A word of warning: Remember that fish grow, so don’t maximize your fish load from the get go. A booming population of goldfish, koi or other pond fish means an overload of fish waste, which can cause problems down the road. In general, we recommend one 6- to 8-inch fish per 10 square feet of surface area.

4. Beef Up Your Filter Media

Finally, let’s talk filter media. Where is it? Do you have enough of it? Filter media typically lives in your filter box, and its purpose is to mechanically remove large debris from your water as it flows through the filter, as well as provide a home for gunk-gobbling beneficial bacteria.

When it comes to filter media, more is definitely better. You can easily beef it up by adding BioBalls™ Filter Media to your waterfall box or some extra Matala® Filter Media Pads to your filter.

Enjoy your new hobby!

Pond Talk: What was your first water garden like? What changes have you made to it since then?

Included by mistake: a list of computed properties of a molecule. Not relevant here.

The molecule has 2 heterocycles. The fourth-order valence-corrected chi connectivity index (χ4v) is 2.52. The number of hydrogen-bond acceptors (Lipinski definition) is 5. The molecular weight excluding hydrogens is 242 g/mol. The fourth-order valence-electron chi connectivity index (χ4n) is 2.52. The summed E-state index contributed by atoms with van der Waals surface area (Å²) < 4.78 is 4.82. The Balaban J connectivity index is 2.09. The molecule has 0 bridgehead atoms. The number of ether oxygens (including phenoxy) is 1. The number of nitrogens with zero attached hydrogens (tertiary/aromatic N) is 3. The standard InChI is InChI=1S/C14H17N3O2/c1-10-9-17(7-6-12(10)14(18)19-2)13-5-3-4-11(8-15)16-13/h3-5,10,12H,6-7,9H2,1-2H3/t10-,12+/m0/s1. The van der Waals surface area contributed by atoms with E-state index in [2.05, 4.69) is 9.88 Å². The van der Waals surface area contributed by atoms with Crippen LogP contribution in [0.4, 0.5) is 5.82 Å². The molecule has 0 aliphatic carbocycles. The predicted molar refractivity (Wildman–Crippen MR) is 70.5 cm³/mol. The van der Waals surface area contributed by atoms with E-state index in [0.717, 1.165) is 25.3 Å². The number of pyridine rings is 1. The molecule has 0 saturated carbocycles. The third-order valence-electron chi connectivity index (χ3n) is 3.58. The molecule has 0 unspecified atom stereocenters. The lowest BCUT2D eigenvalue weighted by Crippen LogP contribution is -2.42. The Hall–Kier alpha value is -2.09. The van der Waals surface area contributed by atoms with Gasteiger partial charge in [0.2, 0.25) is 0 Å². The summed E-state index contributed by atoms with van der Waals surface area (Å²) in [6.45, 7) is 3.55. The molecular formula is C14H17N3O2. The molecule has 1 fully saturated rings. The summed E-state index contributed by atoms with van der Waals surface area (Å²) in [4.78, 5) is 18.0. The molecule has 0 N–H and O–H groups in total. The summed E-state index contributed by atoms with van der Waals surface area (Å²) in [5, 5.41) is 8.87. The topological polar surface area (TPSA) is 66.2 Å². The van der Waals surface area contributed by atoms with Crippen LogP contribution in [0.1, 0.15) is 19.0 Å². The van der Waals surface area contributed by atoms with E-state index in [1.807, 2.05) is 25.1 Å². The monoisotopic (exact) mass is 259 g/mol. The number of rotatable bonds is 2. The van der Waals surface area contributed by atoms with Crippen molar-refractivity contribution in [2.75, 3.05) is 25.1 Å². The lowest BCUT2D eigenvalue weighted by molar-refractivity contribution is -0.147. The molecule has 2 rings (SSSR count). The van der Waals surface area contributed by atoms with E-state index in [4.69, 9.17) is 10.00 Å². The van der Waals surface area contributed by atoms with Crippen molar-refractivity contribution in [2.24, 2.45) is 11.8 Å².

Season Long Pond Care Package - Pond Logic® DefensePAC®

Should I use just one type of filter media or are multiple types better? | Decorative Ponds & Water Gardens Q & A

Should I use just one type of filter media or are multiple types better?

Q: Should I use just one type of filter media or are multiple types better?

Christine – Mt. Clemens, MI

A: Filter media—or the stuff in your filter that holds beneficial bacteria—come in a range of shapes, sizes and densities. Some are plastic balls; some are fibrous mats and blocks; some are plastic spiral-shaped things that more resemble fusilli than pond products. With all the different types, it’s tough to decide which is best.

Well, we’ll make it easy for you: Try a little of each type. Just like plants, different filtration media provide different amounts of water filtration, so we recommend a healthy mix of media pads, like Matala® Filter Media Pads, and Filter Media Pads pre-cut and by-the-foot; ridged plastic balls, like The Pond Guy® BioBalls™; and curly plastic strips, like Bacti-Twist® Biological/Mechanical Filter Media.

When choosing the filter media, regardless of type, look for these defining characteristics:

  • Durability: Your media should be able to withstand wear and tear. The Pond Guy® BioBalls™ are more durable and longer lasting compared to similar products.